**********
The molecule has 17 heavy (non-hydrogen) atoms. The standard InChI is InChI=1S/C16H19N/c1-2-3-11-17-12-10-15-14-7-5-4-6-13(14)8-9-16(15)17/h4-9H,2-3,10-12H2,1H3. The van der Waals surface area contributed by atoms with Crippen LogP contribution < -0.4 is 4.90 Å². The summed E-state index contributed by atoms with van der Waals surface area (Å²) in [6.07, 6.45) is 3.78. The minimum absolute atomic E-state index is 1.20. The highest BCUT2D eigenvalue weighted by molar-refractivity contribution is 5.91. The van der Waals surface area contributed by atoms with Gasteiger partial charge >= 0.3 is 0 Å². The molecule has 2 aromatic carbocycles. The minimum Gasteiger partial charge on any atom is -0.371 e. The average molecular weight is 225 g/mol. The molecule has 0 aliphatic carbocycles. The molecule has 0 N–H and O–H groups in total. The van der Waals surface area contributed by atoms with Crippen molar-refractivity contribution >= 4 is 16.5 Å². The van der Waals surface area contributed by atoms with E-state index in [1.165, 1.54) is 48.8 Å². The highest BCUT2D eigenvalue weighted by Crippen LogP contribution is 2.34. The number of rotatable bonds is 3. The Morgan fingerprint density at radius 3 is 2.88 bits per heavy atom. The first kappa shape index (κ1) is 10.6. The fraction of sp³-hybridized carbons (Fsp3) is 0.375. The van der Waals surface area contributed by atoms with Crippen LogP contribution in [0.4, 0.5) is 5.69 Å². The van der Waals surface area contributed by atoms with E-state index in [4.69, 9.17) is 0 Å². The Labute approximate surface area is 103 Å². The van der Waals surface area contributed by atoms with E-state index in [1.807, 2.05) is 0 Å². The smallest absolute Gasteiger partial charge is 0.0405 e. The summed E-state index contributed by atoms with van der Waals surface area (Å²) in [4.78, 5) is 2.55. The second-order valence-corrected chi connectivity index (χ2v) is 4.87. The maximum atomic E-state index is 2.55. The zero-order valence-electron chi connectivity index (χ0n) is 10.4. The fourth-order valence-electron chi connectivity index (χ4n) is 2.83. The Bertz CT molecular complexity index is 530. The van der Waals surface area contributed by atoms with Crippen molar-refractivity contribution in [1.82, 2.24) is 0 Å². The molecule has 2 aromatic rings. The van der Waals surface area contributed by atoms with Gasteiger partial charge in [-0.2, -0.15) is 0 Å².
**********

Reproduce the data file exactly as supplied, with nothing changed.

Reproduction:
The molecule has 17 heavy (non-hydrogen) atoms. The standard InChI is InChI=1S/C16H19N/c1-2-3-11-17-12-10-15-14-7-5-4-6-13(14)8-9-16(15)17/h4-9H,2-3,10-12H2,1H3. The van der Waals surface area contributed by atoms with Crippen LogP contribution < -0.4 is 4.90 Å². The summed E-state index contributed by atoms with van der Waals surface area (Å²) in [6.07, 6.45) is 3.78. The minimum absolute atomic E-state index is 1.20. The highest BCUT2D eigenvalue weighted by molar-refractivity contribution is 5.91. The van der Waals surface area contributed by atoms with Gasteiger partial charge >= 0.3 is 0 Å². The molecule has 2 aromatic carbocycles. The minimum Gasteiger partial charge on any atom is -0.371 e. The average molecular weight is 225 g/mol. The molecule has 0 aliphatic carbocycles. The molecule has 0 N–H and O–H groups in total. The van der Waals surface area contributed by atoms with Crippen molar-refractivity contribution >= 4 is 16.5 Å². The van der Waals surface area contributed by atoms with E-state index in [1.165, 1.54) is 48.8 Å². The highest BCUT2D eigenvalue weighted by Crippen LogP contribution is 2.34. The number of rotatable bonds is 3. The Morgan fingerprint density at radius 3 is 2.88 bits per heavy atom. The first kappa shape index (κ1) is 10.6. The fraction of sp³-hybridized carbons (Fsp3) is 0.375. The van der Waals surface area contributed by atoms with Crippen LogP contribution in [0.4, 0.5) is 5.69 Å². The van der Waals surface area contributed by atoms with E-state index in [4.69, 9.17) is 0 Å². The Labute approximate surface area is 103 Å². The van der Waals surface area contributed by atoms with E-state index in [1.807, 2.05) is 0 Å². The smallest absolute Gasteiger partial charge is 0.0405 e. The summed E-state index contributed by atoms with van der Waals surface area (Å²) in [4.78, 5) is 2.55. The second-order valence-corrected chi connectivity index (χ2v) is 4.87. The maximum atomic E-state index is 2.55. The zero-order valence-electron chi connectivity index (χ0n) is 10.4. The fourth-order valence-electron chi connectivity index (χ4n) is 2.83. The Bertz CT molecular complexity index is 530. The van der Waals surface area contributed by atoms with Crippen molar-refractivity contribution in [1.82, 2.24) is 0 Å². The molecule has 2 aromatic rings. The van der Waals surface area contributed by atoms with Gasteiger partial charge in [-0.2, -0.15) is 0 Å².